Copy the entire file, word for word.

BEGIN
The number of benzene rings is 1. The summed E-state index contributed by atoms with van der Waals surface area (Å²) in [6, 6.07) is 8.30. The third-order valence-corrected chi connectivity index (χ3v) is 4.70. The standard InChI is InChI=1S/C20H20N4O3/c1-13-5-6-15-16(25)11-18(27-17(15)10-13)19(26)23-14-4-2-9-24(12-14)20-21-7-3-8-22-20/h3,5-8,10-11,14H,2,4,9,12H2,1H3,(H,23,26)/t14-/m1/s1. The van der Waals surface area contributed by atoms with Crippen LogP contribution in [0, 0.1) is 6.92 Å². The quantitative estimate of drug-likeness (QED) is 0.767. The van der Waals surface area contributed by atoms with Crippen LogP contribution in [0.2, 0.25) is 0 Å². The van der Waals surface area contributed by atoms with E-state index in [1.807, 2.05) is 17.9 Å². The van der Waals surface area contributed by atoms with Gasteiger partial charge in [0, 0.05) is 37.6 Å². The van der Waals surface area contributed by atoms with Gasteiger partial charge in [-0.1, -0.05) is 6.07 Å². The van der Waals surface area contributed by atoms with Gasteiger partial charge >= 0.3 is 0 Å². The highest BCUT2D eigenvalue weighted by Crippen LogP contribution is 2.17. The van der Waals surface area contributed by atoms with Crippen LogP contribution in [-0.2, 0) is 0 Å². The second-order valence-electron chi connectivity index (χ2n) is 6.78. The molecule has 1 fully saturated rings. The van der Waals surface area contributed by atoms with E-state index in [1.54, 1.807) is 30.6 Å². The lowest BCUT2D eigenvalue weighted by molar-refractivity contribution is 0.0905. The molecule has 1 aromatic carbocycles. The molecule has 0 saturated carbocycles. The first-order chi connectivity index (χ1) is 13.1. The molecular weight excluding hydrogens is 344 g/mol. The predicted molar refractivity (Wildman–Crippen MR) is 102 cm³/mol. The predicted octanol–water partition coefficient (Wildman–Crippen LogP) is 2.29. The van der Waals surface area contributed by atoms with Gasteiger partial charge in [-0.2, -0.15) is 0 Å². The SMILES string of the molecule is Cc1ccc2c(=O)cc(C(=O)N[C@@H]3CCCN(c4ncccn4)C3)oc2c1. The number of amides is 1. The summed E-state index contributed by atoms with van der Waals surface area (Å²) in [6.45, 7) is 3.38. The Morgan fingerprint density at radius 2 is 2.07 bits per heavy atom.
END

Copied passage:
The number of benzene rings is 1. The summed E-state index contributed by atoms with van der Waals surface area (Å²) in [6, 6.07) is 8.30. The third-order valence-corrected chi connectivity index (χ3v) is 4.70. The standard InChI is InChI=1S/C20H20N4O3/c1-13-5-6-15-16(25)11-18(27-17(15)10-13)19(26)23-14-4-2-9-24(12-14)20-21-7-3-8-22-20/h3,5-8,10-11,14H,2,4,9,12H2,1H3,(H,23,26)/t14-/m1/s1. The van der Waals surface area contributed by atoms with Crippen LogP contribution in [0, 0.1) is 6.92 Å². The quantitative estimate of drug-likeness (QED) is 0.767. The van der Waals surface area contributed by atoms with Crippen LogP contribution in [0.2, 0.25) is 0 Å². The van der Waals surface area contributed by atoms with E-state index in [1.807, 2.05) is 17.9 Å². The van der Waals surface area contributed by atoms with Gasteiger partial charge in [0, 0.05) is 37.6 Å². The van der Waals surface area contributed by atoms with Gasteiger partial charge in [-0.1, -0.05) is 6.07 Å². The van der Waals surface area contributed by atoms with Gasteiger partial charge >= 0.3 is 0 Å². The highest BCUT2D eigenvalue weighted by Crippen LogP contribution is 2.17. The van der Waals surface area contributed by atoms with Crippen LogP contribution in [-0.2, 0) is 0 Å². The second-order valence-electron chi connectivity index (χ2n) is 6.78. The molecule has 1 fully saturated rings. The van der Waals surface area contributed by atoms with E-state index in [1.54, 1.807) is 30.6 Å². The lowest BCUT2D eigenvalue weighted by molar-refractivity contribution is 0.0905. The molecule has 1 aromatic carbocycles. The molecule has 0 saturated carbocycles. The first-order chi connectivity index (χ1) is 13.1. The molecular weight excluding hydrogens is 344 g/mol. The predicted molar refractivity (Wildman–Crippen MR) is 102 cm³/mol. The predicted octanol–water partition coefficient (Wildman–Crippen LogP) is 2.29. The van der Waals surface area contributed by atoms with Gasteiger partial charge in [-0.2, -0.15) is 0 Å². The SMILES string of the molecule is Cc1ccc2c(=O)cc(C(=O)N[C@@H]3CCCN(c4ncccn4)C3)oc2c1. The number of amides is 1. The summed E-state index contributed by atoms with van der Waals surface area (Å²) in [6.45, 7) is 3.38. The Morgan fingerprint density at radius 2 is 2.07 bits per heavy atom.